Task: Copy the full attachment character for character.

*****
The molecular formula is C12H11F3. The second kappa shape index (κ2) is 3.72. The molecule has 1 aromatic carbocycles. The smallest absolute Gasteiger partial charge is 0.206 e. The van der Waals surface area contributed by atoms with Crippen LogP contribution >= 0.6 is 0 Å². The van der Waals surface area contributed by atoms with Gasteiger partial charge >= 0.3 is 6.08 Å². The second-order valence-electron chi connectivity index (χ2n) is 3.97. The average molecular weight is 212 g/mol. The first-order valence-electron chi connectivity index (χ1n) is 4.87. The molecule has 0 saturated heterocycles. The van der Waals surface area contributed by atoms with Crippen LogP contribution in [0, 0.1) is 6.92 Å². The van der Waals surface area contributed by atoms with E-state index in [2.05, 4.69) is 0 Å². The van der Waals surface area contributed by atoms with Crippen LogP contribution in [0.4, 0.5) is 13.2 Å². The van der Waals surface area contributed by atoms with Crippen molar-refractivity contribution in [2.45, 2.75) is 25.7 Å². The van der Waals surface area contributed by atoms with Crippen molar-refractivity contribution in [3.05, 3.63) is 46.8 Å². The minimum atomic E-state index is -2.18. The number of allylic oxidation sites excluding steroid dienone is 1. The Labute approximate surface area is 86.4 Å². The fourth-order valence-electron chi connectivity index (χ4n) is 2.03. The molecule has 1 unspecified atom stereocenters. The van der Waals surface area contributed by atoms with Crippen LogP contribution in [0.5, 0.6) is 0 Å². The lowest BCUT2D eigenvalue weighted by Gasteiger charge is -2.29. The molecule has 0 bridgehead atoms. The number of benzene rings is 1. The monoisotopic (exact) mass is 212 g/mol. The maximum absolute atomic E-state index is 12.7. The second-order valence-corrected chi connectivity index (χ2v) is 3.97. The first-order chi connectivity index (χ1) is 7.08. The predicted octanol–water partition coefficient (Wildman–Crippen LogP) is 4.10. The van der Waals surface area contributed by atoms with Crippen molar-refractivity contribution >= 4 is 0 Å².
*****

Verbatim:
The molecular formula is C12H11F3. The second kappa shape index (κ2) is 3.72. The molecule has 1 aromatic carbocycles. The smallest absolute Gasteiger partial charge is 0.206 e. The van der Waals surface area contributed by atoms with Crippen LogP contribution >= 0.6 is 0 Å². The van der Waals surface area contributed by atoms with Gasteiger partial charge >= 0.3 is 6.08 Å². The second-order valence-electron chi connectivity index (χ2n) is 3.97. The average molecular weight is 212 g/mol. The first-order valence-electron chi connectivity index (χ1n) is 4.87. The molecule has 0 saturated heterocycles. The van der Waals surface area contributed by atoms with Crippen LogP contribution in [0, 0.1) is 6.92 Å². The van der Waals surface area contributed by atoms with E-state index in [2.05, 4.69) is 0 Å². The van der Waals surface area contributed by atoms with Crippen LogP contribution in [0.4, 0.5) is 13.2 Å². The van der Waals surface area contributed by atoms with Crippen molar-refractivity contribution in [2.45, 2.75) is 25.7 Å². The van der Waals surface area contributed by atoms with Crippen molar-refractivity contribution in [3.05, 3.63) is 46.8 Å². The minimum atomic E-state index is -2.18. The number of allylic oxidation sites excluding steroid dienone is 1. The Labute approximate surface area is 86.4 Å². The fourth-order valence-electron chi connectivity index (χ4n) is 2.03. The molecule has 1 unspecified atom stereocenters. The van der Waals surface area contributed by atoms with Crippen LogP contribution in [0.5, 0.6) is 0 Å². The lowest BCUT2D eigenvalue weighted by Gasteiger charge is -2.29. The molecule has 0 bridgehead atoms. The number of benzene rings is 1. The monoisotopic (exact) mass is 212 g/mol. The maximum absolute atomic E-state index is 12.7. The second-order valence-corrected chi connectivity index (χ2v) is 3.97. The first-order chi connectivity index (χ1) is 7.08. The predicted octanol–water partition coefficient (Wildman–Crippen LogP) is 4.10. The van der Waals surface area contributed by atoms with Crippen molar-refractivity contribution >= 4 is 0 Å².